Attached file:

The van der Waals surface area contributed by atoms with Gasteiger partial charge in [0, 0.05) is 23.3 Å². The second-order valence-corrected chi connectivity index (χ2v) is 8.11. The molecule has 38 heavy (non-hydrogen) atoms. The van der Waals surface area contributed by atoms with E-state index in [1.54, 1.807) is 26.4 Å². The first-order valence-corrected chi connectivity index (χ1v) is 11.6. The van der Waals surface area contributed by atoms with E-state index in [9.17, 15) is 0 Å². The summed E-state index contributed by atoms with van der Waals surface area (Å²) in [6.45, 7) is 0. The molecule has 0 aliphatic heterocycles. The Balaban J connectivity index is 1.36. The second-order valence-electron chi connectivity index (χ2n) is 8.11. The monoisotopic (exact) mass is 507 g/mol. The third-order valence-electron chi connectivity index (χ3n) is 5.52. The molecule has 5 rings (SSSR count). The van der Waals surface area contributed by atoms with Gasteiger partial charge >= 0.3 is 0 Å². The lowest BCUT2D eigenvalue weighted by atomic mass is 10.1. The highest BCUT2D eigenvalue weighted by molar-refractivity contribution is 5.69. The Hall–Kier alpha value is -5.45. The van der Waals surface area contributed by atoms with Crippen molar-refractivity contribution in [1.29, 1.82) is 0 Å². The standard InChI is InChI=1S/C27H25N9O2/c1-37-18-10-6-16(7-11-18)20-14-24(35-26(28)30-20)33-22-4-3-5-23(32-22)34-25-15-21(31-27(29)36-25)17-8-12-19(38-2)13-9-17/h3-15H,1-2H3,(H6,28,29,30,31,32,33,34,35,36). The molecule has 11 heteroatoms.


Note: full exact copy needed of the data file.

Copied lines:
The van der Waals surface area contributed by atoms with Gasteiger partial charge in [0, 0.05) is 23.3 Å². The second-order valence-corrected chi connectivity index (χ2v) is 8.11. The molecule has 38 heavy (non-hydrogen) atoms. The van der Waals surface area contributed by atoms with E-state index in [1.54, 1.807) is 26.4 Å². The first-order valence-corrected chi connectivity index (χ1v) is 11.6. The van der Waals surface area contributed by atoms with E-state index in [9.17, 15) is 0 Å². The summed E-state index contributed by atoms with van der Waals surface area (Å²) in [6.45, 7) is 0. The molecule has 0 aliphatic heterocycles. The Balaban J connectivity index is 1.36. The second-order valence-electron chi connectivity index (χ2n) is 8.11. The monoisotopic (exact) mass is 507 g/mol. The third-order valence-electron chi connectivity index (χ3n) is 5.52. The molecule has 5 rings (SSSR count). The van der Waals surface area contributed by atoms with Gasteiger partial charge >= 0.3 is 0 Å². The lowest BCUT2D eigenvalue weighted by atomic mass is 10.1. The highest BCUT2D eigenvalue weighted by molar-refractivity contribution is 5.69. The Hall–Kier alpha value is -5.45. The van der Waals surface area contributed by atoms with Crippen molar-refractivity contribution in [1.29, 1.82) is 0 Å². The standard InChI is InChI=1S/C27H25N9O2/c1-37-18-10-6-16(7-11-18)20-14-24(35-26(28)30-20)33-22-4-3-5-23(32-22)34-25-15-21(31-27(29)36-25)17-8-12-19(38-2)13-9-17/h3-15H,1-2H3,(H6,28,29,30,31,32,33,34,35,36). The molecule has 11 heteroatoms.